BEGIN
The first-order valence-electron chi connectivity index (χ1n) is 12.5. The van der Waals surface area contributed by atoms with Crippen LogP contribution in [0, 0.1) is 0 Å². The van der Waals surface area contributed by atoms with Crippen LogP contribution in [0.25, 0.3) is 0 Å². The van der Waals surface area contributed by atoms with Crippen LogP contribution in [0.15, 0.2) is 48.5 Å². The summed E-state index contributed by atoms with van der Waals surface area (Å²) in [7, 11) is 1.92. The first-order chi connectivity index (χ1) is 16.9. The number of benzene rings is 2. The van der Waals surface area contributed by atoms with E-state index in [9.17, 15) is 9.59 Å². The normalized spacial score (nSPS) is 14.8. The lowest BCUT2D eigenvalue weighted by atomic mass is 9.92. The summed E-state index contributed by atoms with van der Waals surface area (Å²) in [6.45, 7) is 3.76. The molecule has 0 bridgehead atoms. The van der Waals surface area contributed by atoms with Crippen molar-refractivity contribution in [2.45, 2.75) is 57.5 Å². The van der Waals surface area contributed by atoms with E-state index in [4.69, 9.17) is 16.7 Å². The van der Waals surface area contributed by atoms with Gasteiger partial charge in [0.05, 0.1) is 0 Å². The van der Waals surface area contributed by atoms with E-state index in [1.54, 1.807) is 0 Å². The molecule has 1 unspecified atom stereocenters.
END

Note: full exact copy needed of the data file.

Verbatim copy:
The first-order valence-electron chi connectivity index (χ1n) is 12.5. The van der Waals surface area contributed by atoms with Crippen LogP contribution in [0, 0.1) is 0 Å². The van der Waals surface area contributed by atoms with Crippen LogP contribution in [0.25, 0.3) is 0 Å². The van der Waals surface area contributed by atoms with Crippen LogP contribution in [0.15, 0.2) is 48.5 Å². The summed E-state index contributed by atoms with van der Waals surface area (Å²) in [7, 11) is 1.92. The first-order chi connectivity index (χ1) is 16.9. The number of benzene rings is 2. The van der Waals surface area contributed by atoms with E-state index in [9.17, 15) is 9.59 Å². The normalized spacial score (nSPS) is 14.8. The lowest BCUT2D eigenvalue weighted by atomic mass is 9.92. The summed E-state index contributed by atoms with van der Waals surface area (Å²) in [6.45, 7) is 3.76. The molecule has 0 bridgehead atoms. The van der Waals surface area contributed by atoms with Crippen molar-refractivity contribution in [2.45, 2.75) is 57.5 Å². The van der Waals surface area contributed by atoms with E-state index in [4.69, 9.17) is 16.7 Å². The van der Waals surface area contributed by atoms with Gasteiger partial charge in [0.05, 0.1) is 0 Å². The van der Waals surface area contributed by atoms with E-state index in [1.54, 1.807) is 0 Å². The molecule has 1 unspecified atom stereocenters.